So here it is, the final episode of the self-imposed Stack Exchange Challenge, detailing my journey through the network of Stack Exchange sites. It is the site I first got involved in, and also the site where I’m most active.
With this final episode it’s time to dig into the meaty bits of the network.
What is Stack Overflow?
Stack Overflow is the brainchild of IT guru’s Joel Spolsky and Jeff “CodingHorror” Atwood. They created it in 2008, and since then it has pushed just about everybody from search results for any typical programming question (well, except for w3fools perhaps). It is a community-driven site where you can ask and answer programming questions, but with a few twists:
- A hint of Wikipedia: editing your own and other’s questions and answers to improve them;
- A dose of gamification and Reddit: voting for questions and answers, reputation and badges to be earned, etc;
Only after its overwhelming success did the creators decide to use the engine for other topics as well, some of which I’ve discussed in previous episodes.
So basically Stack Overflow is the first and the biggest site in the network. Time to get to it.
Here are the stats for Stack Overflow:
|Questions with no upvoted answers||1,275,254 (22.46%)|
|FAQ (questions with most links)||580,632|
|Top 3 questions||5593 votes, 3576 votes, 3345 votes|
|Questions active last hour||900|
|All-time rep for top 3 users||602.6k, 460.7k, 418.9k|
Wow! Truly the biggest site.
I’ve asked many more question than those showing on my profile page. However, with programming, you often find the answer yourself while asking. If the answer makes the question look silly, I don’t post it (though if it’s worth answering I document it anyways). From my questions, here’s a few that are interesting:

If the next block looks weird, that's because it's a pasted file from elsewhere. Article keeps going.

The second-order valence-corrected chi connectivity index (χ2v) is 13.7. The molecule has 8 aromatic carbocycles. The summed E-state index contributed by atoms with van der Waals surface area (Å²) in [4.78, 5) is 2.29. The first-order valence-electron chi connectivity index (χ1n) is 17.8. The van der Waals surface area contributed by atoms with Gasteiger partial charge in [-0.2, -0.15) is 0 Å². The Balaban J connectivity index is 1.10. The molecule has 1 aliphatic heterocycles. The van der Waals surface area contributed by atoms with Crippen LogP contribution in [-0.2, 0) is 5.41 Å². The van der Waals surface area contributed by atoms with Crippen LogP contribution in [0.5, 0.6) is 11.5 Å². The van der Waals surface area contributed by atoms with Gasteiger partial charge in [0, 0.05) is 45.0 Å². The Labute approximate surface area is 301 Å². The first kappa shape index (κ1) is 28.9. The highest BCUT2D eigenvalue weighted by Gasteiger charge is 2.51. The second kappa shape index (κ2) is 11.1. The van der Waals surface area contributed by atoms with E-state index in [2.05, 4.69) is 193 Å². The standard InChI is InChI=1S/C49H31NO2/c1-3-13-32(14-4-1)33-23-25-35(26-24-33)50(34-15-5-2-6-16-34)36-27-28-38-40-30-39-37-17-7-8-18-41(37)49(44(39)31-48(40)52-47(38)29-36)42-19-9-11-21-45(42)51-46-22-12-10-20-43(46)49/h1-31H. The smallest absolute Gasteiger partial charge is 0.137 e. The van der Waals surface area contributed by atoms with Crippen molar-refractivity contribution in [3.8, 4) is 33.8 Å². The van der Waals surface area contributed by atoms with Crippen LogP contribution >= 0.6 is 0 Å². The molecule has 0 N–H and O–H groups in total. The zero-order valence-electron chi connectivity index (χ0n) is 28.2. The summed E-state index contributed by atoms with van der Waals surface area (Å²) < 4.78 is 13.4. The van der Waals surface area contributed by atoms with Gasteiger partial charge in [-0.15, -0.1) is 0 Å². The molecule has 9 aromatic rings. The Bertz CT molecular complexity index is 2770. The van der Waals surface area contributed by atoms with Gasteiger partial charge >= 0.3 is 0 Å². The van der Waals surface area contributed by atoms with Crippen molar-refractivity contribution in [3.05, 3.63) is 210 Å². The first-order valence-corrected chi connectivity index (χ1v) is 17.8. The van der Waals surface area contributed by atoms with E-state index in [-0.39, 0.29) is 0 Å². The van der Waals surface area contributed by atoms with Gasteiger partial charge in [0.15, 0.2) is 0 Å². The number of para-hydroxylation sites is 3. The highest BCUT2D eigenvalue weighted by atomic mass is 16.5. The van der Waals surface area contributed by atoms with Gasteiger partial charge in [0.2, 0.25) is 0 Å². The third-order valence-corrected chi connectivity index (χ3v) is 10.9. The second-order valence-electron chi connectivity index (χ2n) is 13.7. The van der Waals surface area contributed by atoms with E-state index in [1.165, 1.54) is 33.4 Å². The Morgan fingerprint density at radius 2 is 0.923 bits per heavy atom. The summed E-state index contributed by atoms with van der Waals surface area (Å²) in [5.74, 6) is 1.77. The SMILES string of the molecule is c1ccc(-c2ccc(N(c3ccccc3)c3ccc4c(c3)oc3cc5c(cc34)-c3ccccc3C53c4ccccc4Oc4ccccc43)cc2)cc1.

- Can the (plain) throw statement in C# cause exceptions? A theoretical question (so almost off topic for Stack Overflow too), but I couldn’t resist asking. Quite a high upvotes/views ratio.
- Prevent needing to add NuGet.exe to source control. This question makes me happy. Every so often an upvote drops in, signalling someone happy to have found my post and sharing my pain (and solution, hopefully).
The ticker’s at 19 currently, versus 377 answers. I think that’s the ratio I’ll probably stick at.
I’ve answered a total of 377 questions, and counting. Some that stand out:
- Necessary to add link tag for favicon.ico? This question gets a lot more views and votes than I had expected at first, because it seems so simple.
- Starting and stopping services [Android]. Ahhhww, my first answer ever!
- “The specified report server url could not be found” error while deploying to reporting server. Interesting because it’s an example of a question where the answer isn’t accepted yet decently upvoted.
Looking back at my answers, I seem to shun the blockbusters, and stick to helping with smaller and more individual questions. But that’s okay. Answering is my form of kata’s.
Oh dear. I’ve seen too many interesting questions, really. Some are great but not really a good fit for Stack Overflow, like “Strangest language feature“, or “using tables for layout“. One typical question (on parsing HTML with regexes) has an epic answer spawning the “Tony the pony, he comes” meme.
This is a great site. It was the start of a great network of sites (even though not every site in the network works equally well). But hey, preaching to the choir probably: if you’re a programmer there’s no way around Stack Overflow anymore.
And I don’t mind at all.